In reading the open to this thread, you might have had the impression that Romney was complaining about what was more or less the normal course of debate affairs; where reproductive rights were say agenda item 6 out of 10, and Romney didn't like it. That's not how it went down, though. Go to Jacobson's site and see for yourself.

    Even stranger, Romney says, "I would totally oppose any and all efforts to ban contraception" 0:55. Somehow, in a 90-minute, 6-person primary debate, Stephanopolous deemed it necessary to press ostensible-candidate Romney for almost 3 of those minutes, to 'reaffirm' his answer to a bizarrely inappropriate, highly-specific question, that - oh by the way - the WH was on the verge of (controversially) doing much the same thing Romney incredulously advocated - and understandably wanted to move on from.

    Look. Here's what we all know about conspiracy theories: the easiest way to debunk them is to roll your eyes and point and laugh, which is why even though classic literature is rife with conspiracies, in modern parlance they have all but ceased to exist, crushed under the weight of not appearing to be wearing the tinfoil hat.

    So maybe here's a good challenge: for those of you who have followed the debate series, rewatch the Stephanopolous clip, and try to remember ANY moment, at ANY point in ANY of the debates, where one candidate was pressed so incongruously on ANY question. My guess is there isn't one, or if I missed it, it was on some obviously germane topic, not some extremely particular, fringe observation that - hm - the WH would soon be needing cover on.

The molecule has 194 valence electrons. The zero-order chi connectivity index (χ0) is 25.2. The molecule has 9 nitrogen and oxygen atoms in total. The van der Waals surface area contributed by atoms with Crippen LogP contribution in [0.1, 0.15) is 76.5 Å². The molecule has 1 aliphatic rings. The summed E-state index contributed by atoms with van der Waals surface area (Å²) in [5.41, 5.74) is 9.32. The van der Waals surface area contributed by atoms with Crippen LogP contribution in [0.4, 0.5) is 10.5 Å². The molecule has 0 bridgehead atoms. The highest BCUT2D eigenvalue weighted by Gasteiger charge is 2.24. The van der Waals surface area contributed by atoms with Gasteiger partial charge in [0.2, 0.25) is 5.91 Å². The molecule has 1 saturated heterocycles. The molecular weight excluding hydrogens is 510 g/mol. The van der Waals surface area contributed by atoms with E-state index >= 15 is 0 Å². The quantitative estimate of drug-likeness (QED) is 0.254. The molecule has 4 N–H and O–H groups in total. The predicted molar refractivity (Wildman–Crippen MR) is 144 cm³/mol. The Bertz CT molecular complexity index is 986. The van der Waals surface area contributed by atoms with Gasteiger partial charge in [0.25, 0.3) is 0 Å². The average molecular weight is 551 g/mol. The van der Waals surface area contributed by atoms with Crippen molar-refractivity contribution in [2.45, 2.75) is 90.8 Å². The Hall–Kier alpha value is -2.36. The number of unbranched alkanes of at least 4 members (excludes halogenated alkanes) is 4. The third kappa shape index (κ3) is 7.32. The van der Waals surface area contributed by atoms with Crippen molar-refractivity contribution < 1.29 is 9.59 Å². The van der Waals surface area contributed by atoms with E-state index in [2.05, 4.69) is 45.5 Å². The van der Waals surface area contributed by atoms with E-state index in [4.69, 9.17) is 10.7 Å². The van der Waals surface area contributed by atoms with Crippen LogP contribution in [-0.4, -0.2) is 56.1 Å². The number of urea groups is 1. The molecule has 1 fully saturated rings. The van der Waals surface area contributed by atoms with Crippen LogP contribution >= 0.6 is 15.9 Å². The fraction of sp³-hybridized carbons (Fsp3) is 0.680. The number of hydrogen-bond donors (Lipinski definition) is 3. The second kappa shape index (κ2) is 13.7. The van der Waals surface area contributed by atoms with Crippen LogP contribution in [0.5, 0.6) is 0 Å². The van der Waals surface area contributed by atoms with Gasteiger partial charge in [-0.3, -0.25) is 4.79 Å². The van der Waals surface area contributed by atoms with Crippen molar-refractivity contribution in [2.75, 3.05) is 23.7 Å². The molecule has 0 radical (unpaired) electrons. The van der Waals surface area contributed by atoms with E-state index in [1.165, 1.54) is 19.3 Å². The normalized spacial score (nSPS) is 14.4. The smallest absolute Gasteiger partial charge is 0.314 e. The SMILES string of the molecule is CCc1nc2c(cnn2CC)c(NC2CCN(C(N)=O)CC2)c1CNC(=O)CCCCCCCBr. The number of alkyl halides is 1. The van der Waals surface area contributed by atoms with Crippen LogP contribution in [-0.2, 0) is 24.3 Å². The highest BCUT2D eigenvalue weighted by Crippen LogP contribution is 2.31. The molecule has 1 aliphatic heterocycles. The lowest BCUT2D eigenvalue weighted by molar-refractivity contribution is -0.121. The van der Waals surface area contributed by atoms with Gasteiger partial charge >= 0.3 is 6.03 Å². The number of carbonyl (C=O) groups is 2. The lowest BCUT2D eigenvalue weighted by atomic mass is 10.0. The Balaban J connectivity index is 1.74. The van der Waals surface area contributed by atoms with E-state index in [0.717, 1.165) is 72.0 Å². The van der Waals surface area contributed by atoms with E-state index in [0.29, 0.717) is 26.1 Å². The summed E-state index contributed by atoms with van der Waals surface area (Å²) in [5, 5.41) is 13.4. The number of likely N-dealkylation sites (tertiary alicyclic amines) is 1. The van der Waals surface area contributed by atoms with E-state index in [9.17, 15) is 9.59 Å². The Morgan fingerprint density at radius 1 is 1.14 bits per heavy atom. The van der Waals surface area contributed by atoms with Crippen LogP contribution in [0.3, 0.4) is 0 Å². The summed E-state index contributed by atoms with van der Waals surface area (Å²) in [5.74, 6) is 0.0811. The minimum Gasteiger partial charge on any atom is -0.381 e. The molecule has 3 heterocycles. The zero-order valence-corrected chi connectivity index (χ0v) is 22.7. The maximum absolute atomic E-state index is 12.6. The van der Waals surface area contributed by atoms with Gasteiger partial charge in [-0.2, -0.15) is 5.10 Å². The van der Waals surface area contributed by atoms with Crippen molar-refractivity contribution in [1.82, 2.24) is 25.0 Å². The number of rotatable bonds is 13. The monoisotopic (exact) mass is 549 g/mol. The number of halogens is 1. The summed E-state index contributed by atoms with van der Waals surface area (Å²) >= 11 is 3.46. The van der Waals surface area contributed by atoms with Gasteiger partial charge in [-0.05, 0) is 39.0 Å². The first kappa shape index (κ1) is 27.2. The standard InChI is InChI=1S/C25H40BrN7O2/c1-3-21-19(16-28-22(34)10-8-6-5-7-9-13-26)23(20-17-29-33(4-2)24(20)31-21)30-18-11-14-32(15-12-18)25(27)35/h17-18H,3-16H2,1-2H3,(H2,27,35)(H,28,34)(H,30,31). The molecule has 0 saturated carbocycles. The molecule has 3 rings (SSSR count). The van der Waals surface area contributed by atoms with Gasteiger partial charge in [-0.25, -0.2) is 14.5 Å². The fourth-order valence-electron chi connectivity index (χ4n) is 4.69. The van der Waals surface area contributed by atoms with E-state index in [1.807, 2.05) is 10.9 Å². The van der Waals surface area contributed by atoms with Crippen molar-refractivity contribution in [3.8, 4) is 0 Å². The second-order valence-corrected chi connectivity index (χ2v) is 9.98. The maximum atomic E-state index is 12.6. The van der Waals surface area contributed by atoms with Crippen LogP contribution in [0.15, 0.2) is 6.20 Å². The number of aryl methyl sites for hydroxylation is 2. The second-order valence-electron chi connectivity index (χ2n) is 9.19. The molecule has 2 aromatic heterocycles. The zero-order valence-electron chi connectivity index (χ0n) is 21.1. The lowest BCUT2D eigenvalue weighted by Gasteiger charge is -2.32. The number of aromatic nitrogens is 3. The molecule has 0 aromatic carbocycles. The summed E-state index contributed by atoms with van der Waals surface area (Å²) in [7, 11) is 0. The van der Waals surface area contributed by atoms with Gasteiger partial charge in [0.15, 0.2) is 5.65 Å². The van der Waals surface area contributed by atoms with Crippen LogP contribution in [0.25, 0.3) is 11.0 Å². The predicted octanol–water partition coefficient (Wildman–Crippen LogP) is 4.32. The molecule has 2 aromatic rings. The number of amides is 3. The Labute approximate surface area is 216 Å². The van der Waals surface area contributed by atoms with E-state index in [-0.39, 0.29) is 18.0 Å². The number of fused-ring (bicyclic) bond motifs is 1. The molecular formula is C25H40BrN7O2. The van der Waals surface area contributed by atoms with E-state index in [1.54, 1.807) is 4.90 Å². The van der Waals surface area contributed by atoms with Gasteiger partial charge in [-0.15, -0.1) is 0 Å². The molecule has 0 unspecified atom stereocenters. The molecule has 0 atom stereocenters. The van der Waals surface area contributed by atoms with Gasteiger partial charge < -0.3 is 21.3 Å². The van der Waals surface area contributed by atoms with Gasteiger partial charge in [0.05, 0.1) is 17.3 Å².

If it walks like a duck, and it quacks like a duck...

    1. Ridiculous. Romney started off argumentative and defensive, then preferred to act totally mystified by a question that anyone who wishes to be taken seriously on these matters should be able and happy to discuss. Santorum and Paul didn't seem to have his difficulties (though they have other difficulties).

      The result wasn't a grilling. It was Romney acting like a fool, and attacking Stephanopolous, who was forced either to defend the validity of his question or let Romney get away with ducking it - while leaving the attack unanswered.

      Steph attempted to create discussion by exploring an issue that exposed or might expose differences between the candidates. If there aren't many examples from other debates of that, and of reporter/moderators holding the candidates accountable for their answers, that's a criticism of the debates and of all participants.

    2. Let's try this somewhat differently. Here's the sequence of events:

      1) Sometime last summer, as part of the ACA, the Obama Administration announces its intention to force private institutions to provide free contraceptive services. They put this out for the six-month comment window.

      2) A few months later, as linked in the open to this thread, a Catholic wrote an oped in the WaPo saying "He** no we won't go", saying that his organization took umbrage at being forced to participate in morally objectionable acts by a typically intrusive liberal administration; you live your life how you wish, he wrote, but don't tell us how to live ours.

      3) Taking into account such feedback, the Obama Administration decided to proceed regardless, leaning on the "free-ness" of the contraceptive services for their popularity (which, as an aside, is one of the reasons opponents are terrified of the ACA mandate: its the place where the cost burden of all sorts of 'free' things causes some of the forecasted savings of the ACA to go up in smoke).

      4. On January 7, two weeks before the Obamas were to announce their intention to play the Big Liberal Administration card and disregard the conscientious objections of the Catholic Church, ostensible Republican nominee Mitt Romney was asked for almost 4 minutes, to confirm for the national tv cameras, that his position is no local entity has the right to ban contraception against Federal government wishes.